“There are companies with significant exploration experience, but they have not made any significant discoveries. It has been 3-4 years since the country opened up for foreign investment and there has not been much progress despite high expectations.”
General programmes are ongoing. BP, in particular, remains hopeful and is due to start drilling at onshore and offshore concessions in Libya by the middle of this year. The UK/Dutch Shell Group is also planning offshore activities. “There is a subdued mood in the country in terms of exploration. But there is still great potential in the frontier areas,” Cassidy says.
Yet the optimism with which most IOCs entered Libya has dwindled and some have decided to exit the country. US energy major Chevron signed an exploration and production sharing agreement (EPSA) in a 2005 bid round, paying a $600,000 signing-on fee. It agreed it would spend at least $20m on the development of Block 177 concession in the south of country.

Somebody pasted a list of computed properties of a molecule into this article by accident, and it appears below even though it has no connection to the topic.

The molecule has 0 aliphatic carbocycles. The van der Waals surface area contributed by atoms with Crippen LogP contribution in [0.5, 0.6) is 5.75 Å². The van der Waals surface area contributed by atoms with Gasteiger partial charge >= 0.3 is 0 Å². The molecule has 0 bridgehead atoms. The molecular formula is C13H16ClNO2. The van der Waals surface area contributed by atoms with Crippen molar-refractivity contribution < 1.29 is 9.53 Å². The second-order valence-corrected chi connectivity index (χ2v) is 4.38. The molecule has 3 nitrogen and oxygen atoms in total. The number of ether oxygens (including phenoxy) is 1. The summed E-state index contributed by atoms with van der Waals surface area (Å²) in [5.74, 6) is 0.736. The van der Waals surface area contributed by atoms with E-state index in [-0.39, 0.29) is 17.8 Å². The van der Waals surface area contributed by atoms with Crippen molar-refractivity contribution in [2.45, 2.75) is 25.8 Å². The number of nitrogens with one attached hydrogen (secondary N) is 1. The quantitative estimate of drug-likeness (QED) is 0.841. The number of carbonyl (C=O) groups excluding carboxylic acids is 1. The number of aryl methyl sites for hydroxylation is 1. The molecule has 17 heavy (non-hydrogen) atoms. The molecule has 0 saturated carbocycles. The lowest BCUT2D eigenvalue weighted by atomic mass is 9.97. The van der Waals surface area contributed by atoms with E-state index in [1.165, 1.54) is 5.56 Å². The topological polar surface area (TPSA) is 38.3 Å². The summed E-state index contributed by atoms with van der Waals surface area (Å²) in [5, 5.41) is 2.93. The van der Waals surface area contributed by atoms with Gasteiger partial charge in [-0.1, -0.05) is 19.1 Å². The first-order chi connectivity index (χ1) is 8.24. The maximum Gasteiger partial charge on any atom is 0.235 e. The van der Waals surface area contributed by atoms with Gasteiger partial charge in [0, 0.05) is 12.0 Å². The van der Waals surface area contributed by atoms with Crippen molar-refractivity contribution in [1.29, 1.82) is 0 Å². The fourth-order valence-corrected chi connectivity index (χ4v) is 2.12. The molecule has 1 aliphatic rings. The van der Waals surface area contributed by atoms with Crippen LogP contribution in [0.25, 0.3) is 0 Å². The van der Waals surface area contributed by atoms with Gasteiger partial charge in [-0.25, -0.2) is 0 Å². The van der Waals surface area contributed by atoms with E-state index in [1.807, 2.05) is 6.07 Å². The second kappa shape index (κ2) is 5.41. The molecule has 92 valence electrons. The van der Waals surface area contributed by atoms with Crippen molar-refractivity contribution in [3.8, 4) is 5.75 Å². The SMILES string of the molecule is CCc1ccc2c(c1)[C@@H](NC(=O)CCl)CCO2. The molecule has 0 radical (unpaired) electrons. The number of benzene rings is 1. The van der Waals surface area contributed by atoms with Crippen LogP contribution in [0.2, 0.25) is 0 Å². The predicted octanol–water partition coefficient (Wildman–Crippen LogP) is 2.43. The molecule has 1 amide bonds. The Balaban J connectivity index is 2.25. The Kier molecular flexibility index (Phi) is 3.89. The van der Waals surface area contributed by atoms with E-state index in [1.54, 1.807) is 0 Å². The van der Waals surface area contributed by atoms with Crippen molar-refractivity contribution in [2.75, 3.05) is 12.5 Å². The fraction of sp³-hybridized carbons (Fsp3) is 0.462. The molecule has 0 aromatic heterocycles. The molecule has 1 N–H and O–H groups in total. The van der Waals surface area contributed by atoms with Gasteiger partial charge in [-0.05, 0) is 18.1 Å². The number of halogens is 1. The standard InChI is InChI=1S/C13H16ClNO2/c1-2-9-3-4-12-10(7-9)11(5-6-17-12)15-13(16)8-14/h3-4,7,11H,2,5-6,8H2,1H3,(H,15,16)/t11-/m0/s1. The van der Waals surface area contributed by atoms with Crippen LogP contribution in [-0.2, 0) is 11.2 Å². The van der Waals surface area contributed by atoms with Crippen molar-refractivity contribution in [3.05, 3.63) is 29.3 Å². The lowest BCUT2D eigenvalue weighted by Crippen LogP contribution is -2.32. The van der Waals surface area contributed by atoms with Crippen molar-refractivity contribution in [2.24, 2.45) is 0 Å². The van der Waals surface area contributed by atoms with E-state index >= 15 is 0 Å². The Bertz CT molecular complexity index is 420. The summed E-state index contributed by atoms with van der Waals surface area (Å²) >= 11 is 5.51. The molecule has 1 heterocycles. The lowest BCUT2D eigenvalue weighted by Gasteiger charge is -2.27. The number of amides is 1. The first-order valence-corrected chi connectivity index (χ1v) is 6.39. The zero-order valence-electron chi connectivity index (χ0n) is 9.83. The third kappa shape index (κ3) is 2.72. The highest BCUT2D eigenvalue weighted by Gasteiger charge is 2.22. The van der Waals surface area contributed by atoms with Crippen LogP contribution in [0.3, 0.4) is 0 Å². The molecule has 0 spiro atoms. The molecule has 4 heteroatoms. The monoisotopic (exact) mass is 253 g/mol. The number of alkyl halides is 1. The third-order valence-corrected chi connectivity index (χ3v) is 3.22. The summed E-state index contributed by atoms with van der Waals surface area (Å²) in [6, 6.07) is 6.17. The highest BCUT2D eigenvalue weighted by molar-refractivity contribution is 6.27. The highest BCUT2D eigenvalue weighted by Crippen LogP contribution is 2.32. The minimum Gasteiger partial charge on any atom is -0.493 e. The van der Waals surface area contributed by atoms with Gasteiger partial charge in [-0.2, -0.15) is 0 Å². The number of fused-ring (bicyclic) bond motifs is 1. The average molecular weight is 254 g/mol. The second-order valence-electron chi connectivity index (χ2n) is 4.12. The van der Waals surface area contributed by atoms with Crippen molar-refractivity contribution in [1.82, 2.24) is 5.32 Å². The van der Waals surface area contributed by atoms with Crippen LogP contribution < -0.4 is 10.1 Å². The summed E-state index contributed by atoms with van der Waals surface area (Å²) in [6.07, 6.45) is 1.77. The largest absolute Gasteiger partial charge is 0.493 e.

In May this year, Chevron began winding down its Tripoli office after deciding to let the agreement expire. Sources in Tripoli say the company has reduced the number of staff at the office and has reassigned country manager Dale Ryan to Kuwait, where he will set up a new upstream development centre. Ryan’s appointment in Kuwait has not been confirmed by Chevron, but the company has said that it will not continue work on the Block 177 concession.
“After an unsuccessful exploration well was completed, the company elected to relinquish its 100 per cent interest in the onshore Block 177 exploration licence in the fourth quarter of 2009,” says Kurt Glaubitz, head of media relations at Chevron (MEED 13:5:10).
The company’s decision to reduce its presence in Libya follows similar moves by Australia’s Woodside Group and the UK’s BG Group, who let their licences won in the 2005 bid round lapse after similarly unsuccessful drilling campaigns. “Most IOCs with licences in Libya are readjusting what they think they can achieve in the next five years. In the long term, production and exports of gas will increase but it will be a lot slower than NOC would like,” says Cassidy.